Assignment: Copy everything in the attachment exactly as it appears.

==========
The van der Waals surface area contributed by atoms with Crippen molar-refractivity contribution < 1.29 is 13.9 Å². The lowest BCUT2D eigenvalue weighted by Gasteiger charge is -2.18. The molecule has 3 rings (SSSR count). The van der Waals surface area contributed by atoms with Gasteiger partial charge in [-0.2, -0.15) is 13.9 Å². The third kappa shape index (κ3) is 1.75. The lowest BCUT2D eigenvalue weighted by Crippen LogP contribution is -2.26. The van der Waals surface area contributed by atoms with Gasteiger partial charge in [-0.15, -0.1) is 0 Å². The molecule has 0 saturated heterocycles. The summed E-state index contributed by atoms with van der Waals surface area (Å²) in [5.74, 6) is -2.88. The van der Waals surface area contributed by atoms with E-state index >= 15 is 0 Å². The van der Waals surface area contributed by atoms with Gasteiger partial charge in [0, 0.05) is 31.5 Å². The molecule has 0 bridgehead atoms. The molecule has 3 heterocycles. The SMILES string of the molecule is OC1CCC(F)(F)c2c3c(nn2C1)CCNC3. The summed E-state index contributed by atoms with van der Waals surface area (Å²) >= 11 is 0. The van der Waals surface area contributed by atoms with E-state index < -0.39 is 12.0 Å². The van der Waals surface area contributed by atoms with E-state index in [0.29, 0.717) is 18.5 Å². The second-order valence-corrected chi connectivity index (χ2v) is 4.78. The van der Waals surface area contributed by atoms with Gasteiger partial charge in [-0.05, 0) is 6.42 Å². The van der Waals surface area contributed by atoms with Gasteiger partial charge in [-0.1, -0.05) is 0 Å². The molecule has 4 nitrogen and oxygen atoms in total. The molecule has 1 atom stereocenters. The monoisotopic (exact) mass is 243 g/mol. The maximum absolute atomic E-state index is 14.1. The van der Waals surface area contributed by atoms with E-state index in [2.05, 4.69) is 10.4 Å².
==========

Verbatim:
The van der Waals surface area contributed by atoms with Crippen molar-refractivity contribution < 1.29 is 13.9 Å². The lowest BCUT2D eigenvalue weighted by Gasteiger charge is -2.18. The molecule has 3 rings (SSSR count). The van der Waals surface area contributed by atoms with Gasteiger partial charge in [-0.2, -0.15) is 13.9 Å². The third kappa shape index (κ3) is 1.75. The lowest BCUT2D eigenvalue weighted by Crippen LogP contribution is -2.26. The van der Waals surface area contributed by atoms with Gasteiger partial charge in [-0.15, -0.1) is 0 Å². The molecule has 0 saturated heterocycles. The summed E-state index contributed by atoms with van der Waals surface area (Å²) in [5.74, 6) is -2.88. The van der Waals surface area contributed by atoms with E-state index >= 15 is 0 Å². The van der Waals surface area contributed by atoms with Gasteiger partial charge in [0, 0.05) is 31.5 Å². The molecule has 0 bridgehead atoms. The molecule has 3 heterocycles. The SMILES string of the molecule is OC1CCC(F)(F)c2c3c(nn2C1)CCNC3. The summed E-state index contributed by atoms with van der Waals surface area (Å²) >= 11 is 0. The van der Waals surface area contributed by atoms with E-state index < -0.39 is 12.0 Å². The van der Waals surface area contributed by atoms with E-state index in [0.29, 0.717) is 18.5 Å². The second-order valence-corrected chi connectivity index (χ2v) is 4.78. The van der Waals surface area contributed by atoms with Gasteiger partial charge in [-0.05, 0) is 6.42 Å². The van der Waals surface area contributed by atoms with Gasteiger partial charge in [-0.1, -0.05) is 0 Å². The molecule has 4 nitrogen and oxygen atoms in total. The molecule has 1 atom stereocenters. The monoisotopic (exact) mass is 243 g/mol. The maximum absolute atomic E-state index is 14.1. The van der Waals surface area contributed by atoms with E-state index in [2.05, 4.69) is 10.4 Å².